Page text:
Some people complain that we don't talk enough about less mainstream books like these, but what is there to say?  The creator gets down on the page exactly what he wants to say, freaky and distasteful as it is, (but I love it), and we 'get it' as we read it.  The creator is in total control of what they are doing, and that's that!

So that was a live discussion amongst 'real people'? 

 

Yeah, my point is a bit flippant, I'll admit.  I suppose a lot of criticism on this board lies in pointing out mistakes and poorly thought-through or executed sequences, or in showing how certain points agree or not with other continuity.  Good standalone Indie books generally don't lend themselves to that approach.

 

I suppose I'm really saying that I know by looking at something like 'X-ed out' that it's a fine piece of work, but if you asked my to explain that, I'd be pretty stumped!  One way would be to show why each frame works, and who wants to have that discussion?

 

But I see how 'Jimmy Corrigan' would work well in a 'book club' setting where a group read it with a view to having something to say about it later.  As would most good 'indie' books, come to that.

 

But it still looks like the surrealism and viscereal body horror of something like 'X-ed Out' is its own point, that doesn't need much exegesis, if you see what I mean...?

Kirk,

The 2nd Masterworks covers Iron Fist 3-15 and Marvel Team-Up 63 and 64. Without looking it up, I believe Iron Fist went into the Power Man book after Marvel Team-Up.

You don't NEED to read the first Masterworks to understand what's going on but, as I pointed out, the stories are always referencing what happened in previous issues. Marvel did this a lot in the '70's and '80's. It keeps you less confused but at the same time, without reading the issue, you're not sure exactly what happened.

I like all of Marvel's Martial Arts characters and am especially fond of The White Tiger. Iron Fist never really became popular and I think it's because you can't relate to him. But for pure entertainment and clean art that's not hard on the eyes, Iron Fist had it.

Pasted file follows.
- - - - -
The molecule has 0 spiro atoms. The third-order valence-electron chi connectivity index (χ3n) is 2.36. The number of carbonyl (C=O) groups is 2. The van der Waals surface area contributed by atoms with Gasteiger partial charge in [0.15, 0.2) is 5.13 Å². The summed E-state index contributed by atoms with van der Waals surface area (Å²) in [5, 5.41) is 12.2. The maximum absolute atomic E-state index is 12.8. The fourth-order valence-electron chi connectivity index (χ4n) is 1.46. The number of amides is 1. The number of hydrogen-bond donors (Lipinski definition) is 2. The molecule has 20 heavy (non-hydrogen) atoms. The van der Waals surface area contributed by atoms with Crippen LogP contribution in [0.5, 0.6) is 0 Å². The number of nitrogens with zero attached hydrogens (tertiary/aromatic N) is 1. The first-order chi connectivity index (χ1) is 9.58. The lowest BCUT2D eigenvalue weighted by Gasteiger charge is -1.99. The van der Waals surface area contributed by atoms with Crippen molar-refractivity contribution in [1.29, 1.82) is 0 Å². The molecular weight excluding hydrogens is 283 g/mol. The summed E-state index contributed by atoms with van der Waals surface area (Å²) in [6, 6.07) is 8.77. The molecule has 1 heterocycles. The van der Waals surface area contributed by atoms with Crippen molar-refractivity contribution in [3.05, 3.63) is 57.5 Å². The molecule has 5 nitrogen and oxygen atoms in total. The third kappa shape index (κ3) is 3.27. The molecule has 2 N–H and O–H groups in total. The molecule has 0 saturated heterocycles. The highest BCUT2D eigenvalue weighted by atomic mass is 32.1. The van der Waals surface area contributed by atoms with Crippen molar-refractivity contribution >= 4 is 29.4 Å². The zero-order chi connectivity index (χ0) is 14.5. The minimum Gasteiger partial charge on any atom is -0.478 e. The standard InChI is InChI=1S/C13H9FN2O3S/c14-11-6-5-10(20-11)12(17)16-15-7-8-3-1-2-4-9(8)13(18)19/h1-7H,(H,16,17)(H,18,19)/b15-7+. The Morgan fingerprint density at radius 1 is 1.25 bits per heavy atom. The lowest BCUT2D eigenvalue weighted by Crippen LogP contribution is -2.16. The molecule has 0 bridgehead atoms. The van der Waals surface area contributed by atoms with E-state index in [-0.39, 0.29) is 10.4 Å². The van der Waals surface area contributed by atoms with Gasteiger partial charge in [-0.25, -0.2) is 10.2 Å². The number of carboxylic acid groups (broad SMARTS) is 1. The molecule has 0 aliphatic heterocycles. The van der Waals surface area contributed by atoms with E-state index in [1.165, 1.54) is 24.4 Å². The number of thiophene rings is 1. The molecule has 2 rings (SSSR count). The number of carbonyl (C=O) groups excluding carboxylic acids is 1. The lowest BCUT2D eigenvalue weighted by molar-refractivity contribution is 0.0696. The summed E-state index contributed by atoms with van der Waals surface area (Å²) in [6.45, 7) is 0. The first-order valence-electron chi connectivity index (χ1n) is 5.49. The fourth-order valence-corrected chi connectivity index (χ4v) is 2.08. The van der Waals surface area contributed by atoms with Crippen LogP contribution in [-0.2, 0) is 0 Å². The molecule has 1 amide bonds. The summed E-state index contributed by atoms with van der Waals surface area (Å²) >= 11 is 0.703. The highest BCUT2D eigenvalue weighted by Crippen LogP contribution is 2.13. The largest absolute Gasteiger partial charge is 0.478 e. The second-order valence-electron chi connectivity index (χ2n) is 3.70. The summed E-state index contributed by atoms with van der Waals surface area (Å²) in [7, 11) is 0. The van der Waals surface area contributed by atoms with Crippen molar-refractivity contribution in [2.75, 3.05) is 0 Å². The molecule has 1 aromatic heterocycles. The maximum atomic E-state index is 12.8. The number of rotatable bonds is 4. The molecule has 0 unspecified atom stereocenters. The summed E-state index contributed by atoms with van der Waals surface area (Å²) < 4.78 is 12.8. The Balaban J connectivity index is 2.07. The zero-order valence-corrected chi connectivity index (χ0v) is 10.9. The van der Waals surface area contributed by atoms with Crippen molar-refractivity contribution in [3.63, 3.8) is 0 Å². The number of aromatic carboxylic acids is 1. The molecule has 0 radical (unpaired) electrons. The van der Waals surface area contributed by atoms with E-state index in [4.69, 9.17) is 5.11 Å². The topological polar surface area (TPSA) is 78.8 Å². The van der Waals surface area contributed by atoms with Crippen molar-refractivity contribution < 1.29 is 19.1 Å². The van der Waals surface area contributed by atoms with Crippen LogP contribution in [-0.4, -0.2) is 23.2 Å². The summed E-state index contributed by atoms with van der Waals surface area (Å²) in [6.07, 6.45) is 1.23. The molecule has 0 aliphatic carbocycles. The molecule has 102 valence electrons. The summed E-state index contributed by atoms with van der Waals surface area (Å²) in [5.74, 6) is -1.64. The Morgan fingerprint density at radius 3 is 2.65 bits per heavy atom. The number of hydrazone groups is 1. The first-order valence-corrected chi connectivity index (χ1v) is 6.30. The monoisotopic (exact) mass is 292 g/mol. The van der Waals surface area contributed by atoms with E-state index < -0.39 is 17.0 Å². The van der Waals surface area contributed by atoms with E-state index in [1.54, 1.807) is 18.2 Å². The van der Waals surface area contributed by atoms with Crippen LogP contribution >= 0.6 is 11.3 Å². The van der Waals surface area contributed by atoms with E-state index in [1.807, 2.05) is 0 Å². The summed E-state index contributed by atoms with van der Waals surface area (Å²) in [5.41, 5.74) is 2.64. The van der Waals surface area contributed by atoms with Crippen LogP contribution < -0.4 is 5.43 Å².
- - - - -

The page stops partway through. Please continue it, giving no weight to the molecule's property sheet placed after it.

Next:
Kirk G said:

Mark,

I'm pretty sure that somewhere I have the first IronFist/PowerMan Essential in Black and White...but I've never sat down to read it through.  Now, I understand there have been at least two volumes of Iron Fist masterworks published.

Can you help me identify: 1) How much of that second Masterworks I might already have... and

2) if I would need to read the first Masterworks to understand anything going on in the 2nd one.

I am considering picking up the second Masterworks, based upon your praise,  particularly because I enjoy most books drawn by John Byrne, and I understand he was evolving his creative partnership with Claremont that leads into the X-men book of the times.

I'm not a big fan of Iron Fist, except that he was a guestar in Namor when they (Byrne) brought him back from the dead, and I've been following him as part of the "New Avengers" as Bendis has written him.  Otherwise, I don't know a lot on him.



Mark Stanislawski said:

Just finished the 2nd volume of Iron Fist's Masterworks. Claremont did a good job turning just a bunch of stories from all the writers who wrote him in Marvel Premiere (Roy Thomas, Len Wein, Doug Moench and Tony Isabella) into the type of book that we were used to getting from Marvel back then. Part of me seems to think that Marvel had already decided to give Iron Fist his own book and hired Claremont and Byrne to begin the series storytelling process in Marvel Premiere and then carry it over into Iron Fist. You can read the difference when reading one issue after the other.

Good stuff!

So today I read Charles Burns' The Hive. I was wrong about X'ed Out being set-up: they both read like sections of a bigger work. There are two interwoven narratives in both books, between protagonist Doug's "real life" and the underground fantasy world. And here's one of those discussion questions: is the underground world all a dream? It's set up that way, as the opening of the story shows him in his fantasy persona, face looking like the cartoon mask he wears when he performs. "The part where I wake up and don't know where I am." If it is a dream, it's an elaborate, extended one. One problem with trying to discuss details would be the lack of page numbers or chapter divisions! I could hold up the book and point, but this is radio.

Hmmm!  Sounds like the surrealism and body horror might be in service to a larger story then...  I look forward to reading it.

 

And there's a lot to be said for scans in online comics discussions, although they are time-consuming to prepare...